Boxing is a skill-based sport that requires an athlete to have superior punching power combined with agility and speed. While everybody wants to be able to deliver a stunning knockout blow, having incredible punching speed can also be the ticket to victory.
Here are some highly-effective drills any boxer can use to develop the ability to dazzle opponents with a blinding combination of punches. These drills also hone the reflexes and build the endurance necessary to keep up the pace from the first round to the last.
The Extended Round
This punching drill is an intense endurance workout that builds a boxer’s stamina. Master it and a three-minute round feels like a walk in the park.
The same way a runner trains by covering much farther distances than are be needed for his competitive run, the idea is that if you, as a boxer, builds the stamina to fight four- or five-minute rounds, the three-minute rounds of an actual fight won’t heavily impact endurance reserves.
HOW TO DO IT: Punch the heavy bag at a high-intensity level for four 4-minute rounds. The key to getting the most benefit from this drill is to maintain a challenging intensity level; each round should leave the fighter gasping for breath.
Weighted Shadow Boxing
According to a study in the Journal of Strength and Conditioning, strength and power are two variables that significantly affect punching speed. Weighted shadow boxing is a way to apply strength and power to the pursuit of punching speed.
HOW TO DO IT: Begin by holding a one to five-pound dumbbell in each hand. Emphasizing perfect stance and form, throw as many punch combinations as possible for three-minutes. Repeat this drill for three rounds, then do it one more time without the dumbbells to feel your fists fly.
Weighted Glove Heavy Bag Rounds
Using weighted gloves is similar to the weighted shadow boxing, but with the added dimension of a heavy bag. Since it’s a bad idea to damage the heavy bag with dumbbells in each hand, use 16-ounce gloves. Focus on jabs and combinations just like a real fight and always maintain proper form to avoid injuries. Just as with weighted shadow boxing, try for three rounds at full effort. Finish with a fourth round using six- to 10-ounce gloves.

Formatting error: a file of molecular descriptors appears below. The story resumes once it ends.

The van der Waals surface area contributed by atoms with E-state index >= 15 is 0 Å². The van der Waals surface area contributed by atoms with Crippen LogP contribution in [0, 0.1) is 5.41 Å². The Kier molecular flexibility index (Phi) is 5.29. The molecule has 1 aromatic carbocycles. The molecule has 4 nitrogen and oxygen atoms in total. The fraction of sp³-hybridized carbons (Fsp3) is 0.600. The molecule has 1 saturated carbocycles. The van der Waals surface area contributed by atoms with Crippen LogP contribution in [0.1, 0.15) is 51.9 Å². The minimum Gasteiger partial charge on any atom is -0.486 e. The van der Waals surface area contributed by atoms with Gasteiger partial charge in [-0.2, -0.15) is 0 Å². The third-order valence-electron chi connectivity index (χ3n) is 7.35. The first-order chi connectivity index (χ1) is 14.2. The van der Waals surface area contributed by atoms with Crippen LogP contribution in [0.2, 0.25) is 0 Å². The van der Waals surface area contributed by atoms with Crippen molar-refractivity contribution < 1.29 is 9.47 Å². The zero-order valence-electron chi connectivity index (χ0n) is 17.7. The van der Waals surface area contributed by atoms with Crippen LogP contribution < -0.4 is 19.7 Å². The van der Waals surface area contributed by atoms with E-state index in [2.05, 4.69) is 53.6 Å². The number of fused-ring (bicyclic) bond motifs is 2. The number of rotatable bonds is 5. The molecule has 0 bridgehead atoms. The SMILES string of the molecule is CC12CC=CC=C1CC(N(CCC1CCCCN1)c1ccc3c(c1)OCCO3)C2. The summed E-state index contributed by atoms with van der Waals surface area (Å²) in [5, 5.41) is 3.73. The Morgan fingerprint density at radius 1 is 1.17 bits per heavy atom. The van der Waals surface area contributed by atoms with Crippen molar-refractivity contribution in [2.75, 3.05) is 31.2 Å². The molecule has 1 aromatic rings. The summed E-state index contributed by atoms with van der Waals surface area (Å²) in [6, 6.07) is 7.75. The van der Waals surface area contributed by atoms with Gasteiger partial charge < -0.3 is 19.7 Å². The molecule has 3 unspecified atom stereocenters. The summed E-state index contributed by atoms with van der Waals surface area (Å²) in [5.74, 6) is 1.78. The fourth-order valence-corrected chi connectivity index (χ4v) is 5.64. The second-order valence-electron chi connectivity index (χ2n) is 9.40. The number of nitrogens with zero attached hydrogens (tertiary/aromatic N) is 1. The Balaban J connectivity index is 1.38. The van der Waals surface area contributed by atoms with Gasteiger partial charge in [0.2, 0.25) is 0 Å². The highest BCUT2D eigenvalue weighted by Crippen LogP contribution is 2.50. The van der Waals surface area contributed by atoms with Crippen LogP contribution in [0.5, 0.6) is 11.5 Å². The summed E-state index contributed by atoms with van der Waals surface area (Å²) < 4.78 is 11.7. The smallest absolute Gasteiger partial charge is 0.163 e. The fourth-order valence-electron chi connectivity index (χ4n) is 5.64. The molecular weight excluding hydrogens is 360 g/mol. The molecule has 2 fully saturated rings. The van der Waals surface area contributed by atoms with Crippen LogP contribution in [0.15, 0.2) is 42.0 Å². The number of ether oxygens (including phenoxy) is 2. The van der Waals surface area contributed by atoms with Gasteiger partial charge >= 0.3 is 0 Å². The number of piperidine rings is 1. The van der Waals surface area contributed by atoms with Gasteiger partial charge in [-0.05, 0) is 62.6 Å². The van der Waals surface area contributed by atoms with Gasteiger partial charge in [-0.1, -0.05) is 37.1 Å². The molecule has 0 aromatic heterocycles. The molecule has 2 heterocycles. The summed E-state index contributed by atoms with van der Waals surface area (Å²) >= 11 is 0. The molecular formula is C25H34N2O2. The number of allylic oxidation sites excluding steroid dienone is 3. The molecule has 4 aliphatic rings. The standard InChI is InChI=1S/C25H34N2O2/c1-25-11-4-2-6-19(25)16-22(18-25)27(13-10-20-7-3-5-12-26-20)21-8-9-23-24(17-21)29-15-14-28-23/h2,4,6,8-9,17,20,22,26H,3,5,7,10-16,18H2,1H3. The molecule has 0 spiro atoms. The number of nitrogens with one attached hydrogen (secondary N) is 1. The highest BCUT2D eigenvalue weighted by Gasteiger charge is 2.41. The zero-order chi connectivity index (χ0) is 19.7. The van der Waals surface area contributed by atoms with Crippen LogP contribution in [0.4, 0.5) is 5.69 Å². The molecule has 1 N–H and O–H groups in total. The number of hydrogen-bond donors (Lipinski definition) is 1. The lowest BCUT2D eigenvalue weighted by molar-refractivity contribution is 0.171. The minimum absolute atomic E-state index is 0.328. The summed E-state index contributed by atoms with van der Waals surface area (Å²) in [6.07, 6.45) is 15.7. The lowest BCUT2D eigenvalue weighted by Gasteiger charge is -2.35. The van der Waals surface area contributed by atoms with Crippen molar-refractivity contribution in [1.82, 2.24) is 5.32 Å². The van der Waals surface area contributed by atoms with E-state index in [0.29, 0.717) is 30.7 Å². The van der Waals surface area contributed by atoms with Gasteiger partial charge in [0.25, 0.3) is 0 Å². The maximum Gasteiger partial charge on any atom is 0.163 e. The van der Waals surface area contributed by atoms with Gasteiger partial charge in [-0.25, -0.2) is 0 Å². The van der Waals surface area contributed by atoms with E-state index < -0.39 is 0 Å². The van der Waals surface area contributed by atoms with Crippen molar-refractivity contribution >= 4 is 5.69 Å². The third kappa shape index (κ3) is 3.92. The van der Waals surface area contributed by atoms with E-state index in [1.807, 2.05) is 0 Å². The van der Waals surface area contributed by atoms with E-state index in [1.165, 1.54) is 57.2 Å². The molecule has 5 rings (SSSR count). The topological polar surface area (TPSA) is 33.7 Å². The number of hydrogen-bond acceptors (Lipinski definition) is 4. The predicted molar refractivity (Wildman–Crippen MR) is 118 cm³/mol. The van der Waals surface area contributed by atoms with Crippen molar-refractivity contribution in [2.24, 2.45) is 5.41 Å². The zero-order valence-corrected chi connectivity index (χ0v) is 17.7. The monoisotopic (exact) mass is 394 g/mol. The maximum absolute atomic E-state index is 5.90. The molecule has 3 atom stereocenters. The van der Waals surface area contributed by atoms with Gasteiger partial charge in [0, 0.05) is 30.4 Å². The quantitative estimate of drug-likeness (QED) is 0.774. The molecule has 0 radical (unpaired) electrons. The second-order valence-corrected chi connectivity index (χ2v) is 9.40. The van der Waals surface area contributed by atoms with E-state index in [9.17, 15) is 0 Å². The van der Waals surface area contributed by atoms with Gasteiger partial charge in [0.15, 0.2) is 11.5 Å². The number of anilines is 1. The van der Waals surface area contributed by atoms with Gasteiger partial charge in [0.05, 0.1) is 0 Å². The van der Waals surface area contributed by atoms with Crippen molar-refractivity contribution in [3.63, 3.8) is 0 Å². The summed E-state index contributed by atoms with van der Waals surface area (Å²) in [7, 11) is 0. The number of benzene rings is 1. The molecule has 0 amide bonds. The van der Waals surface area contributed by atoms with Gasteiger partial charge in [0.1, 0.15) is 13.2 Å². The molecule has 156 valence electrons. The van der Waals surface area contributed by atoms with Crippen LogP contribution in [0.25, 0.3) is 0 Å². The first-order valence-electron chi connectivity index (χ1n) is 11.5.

Speed Bag Hundreds
Use no gloves with speed bag hundreds, just wrapped hands, and hit the speed bag. Making sure to alternate hands left to right, counting only the right hand punches until reaching 100. Do this drill four times straight. If a punch misses the bag, start counting from one again and keep going until 100 punches connect with no misses.
Use the Double-end Bag for Realistic Training
The double-end bag is an amazing tool for building punching speed. Aside from improving a boxer’s accuracy, reflexes and coordination, double-end bag drills are fantastic for building real-world skill.
Throwing fast punches is easy when fighters only punch when they feel like it. But, in real fights this is never the case. In an actual fight, fighters are always forced to punch in response to their opponent. The double-end bag, like an opponent, forces you to strike whether you feel like it or not. It doesn’t matter how you drill with the double-end bag, the result will always be finely honed reflexes, instinctive responses and much improved punching speed.